It’s there in black and white. Written down in 2001 by the gods of the agile manifesto and promoted in endless training sessions ever since. “Continuous attention to technical excellence and good design enhances agility.”

So how has agility become a laughable description of quick, dirty, unthinking cowboys (and girls) that document nothing, commit to nothing, and don’t deliver the right things.

I have a hunch I know why.

I work with many teams as their Scrum Master. They say we are following the Agile process, yet we aren’t getting what we need.  When I ask them what their frustrations are, they that say requirements aren’t clear and they are told about the solutions they need to create, yet not problems that they need to solve. They tell me that they can’t get stories to ‘done’ and that releasing is hard.

What they are missing in those situations is rigour.  Being held to account for the definition of ‘done’, documented test coverage, alongside the critique of every story and its acceptance criteria in a detailed and sometimes lengthy refinement meeting.  Key to this are conversations about how the solution will be applied technically.

Introducing the space and time for rigour produced zero defect increments to the products, and time and again the attention to detail found hidden, thorny, intermittent problems with the code base which the teams could then put right.

Deep rigour takes time and energy. It means sweating over minute details, debating definitions and designing in collaborative, challenging refinement sessions. There simply seems to be little taste for this depth anymore.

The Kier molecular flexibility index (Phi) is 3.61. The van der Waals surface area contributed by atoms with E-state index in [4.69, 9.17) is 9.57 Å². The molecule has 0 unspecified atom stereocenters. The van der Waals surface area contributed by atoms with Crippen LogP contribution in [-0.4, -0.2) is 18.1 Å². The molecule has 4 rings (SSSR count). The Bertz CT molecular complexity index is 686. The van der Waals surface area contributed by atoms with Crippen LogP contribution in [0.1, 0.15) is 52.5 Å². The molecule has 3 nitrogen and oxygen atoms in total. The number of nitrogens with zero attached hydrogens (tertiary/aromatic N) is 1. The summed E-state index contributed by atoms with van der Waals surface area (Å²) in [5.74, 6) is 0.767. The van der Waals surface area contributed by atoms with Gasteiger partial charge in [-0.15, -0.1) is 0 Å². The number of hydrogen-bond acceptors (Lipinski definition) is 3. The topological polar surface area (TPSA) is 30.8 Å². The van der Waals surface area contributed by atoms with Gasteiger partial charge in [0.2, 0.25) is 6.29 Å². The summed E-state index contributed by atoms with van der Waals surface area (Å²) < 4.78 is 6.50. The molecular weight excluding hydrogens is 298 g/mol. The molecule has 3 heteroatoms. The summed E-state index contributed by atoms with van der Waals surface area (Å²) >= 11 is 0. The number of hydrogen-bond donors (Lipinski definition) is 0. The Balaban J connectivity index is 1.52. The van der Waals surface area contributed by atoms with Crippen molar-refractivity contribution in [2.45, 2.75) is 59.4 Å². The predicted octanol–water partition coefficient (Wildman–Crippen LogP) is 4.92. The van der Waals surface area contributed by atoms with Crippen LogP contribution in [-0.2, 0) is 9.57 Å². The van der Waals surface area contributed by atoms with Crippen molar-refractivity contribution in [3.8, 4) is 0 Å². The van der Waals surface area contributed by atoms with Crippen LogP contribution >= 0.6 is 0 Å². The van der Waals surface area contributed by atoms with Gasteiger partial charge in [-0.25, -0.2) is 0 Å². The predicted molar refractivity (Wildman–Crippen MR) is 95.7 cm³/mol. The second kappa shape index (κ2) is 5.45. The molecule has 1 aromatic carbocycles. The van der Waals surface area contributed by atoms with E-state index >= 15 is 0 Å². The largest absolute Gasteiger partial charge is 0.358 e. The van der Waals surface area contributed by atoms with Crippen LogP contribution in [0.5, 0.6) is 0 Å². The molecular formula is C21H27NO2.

How can a two-week sprint be planned in one or two hours at such detail? How can rigour be maintained if the Scrum Master is not technical or has multiple teams? And how can an agile coach — responsible for an entire release train — expect to instil that kind of rigour with a couple of hours oversight each week? How can lip service to acceptance criteria from un-trained product owners be enough?

And yet these are the kinds of behaviours, roles and responsibilities that have become more and more common. I see them in nearly all the organisations in which I work. It’s as if the value of rigour is no longer considered worthy of investment.

This is a shame. Rigour affects the bottom line. It makes the otherwise impossible, investable. It provides meaning and pride to individuals and it fills us with purpose.

The gods of the agile manifesto knew what they were writing. We should praise them with our actions and put technical excellence and considered design back on the top of our concerns.

No lesser action will turn the tide back on a sometimes-failing reputation.

Jodi Humphries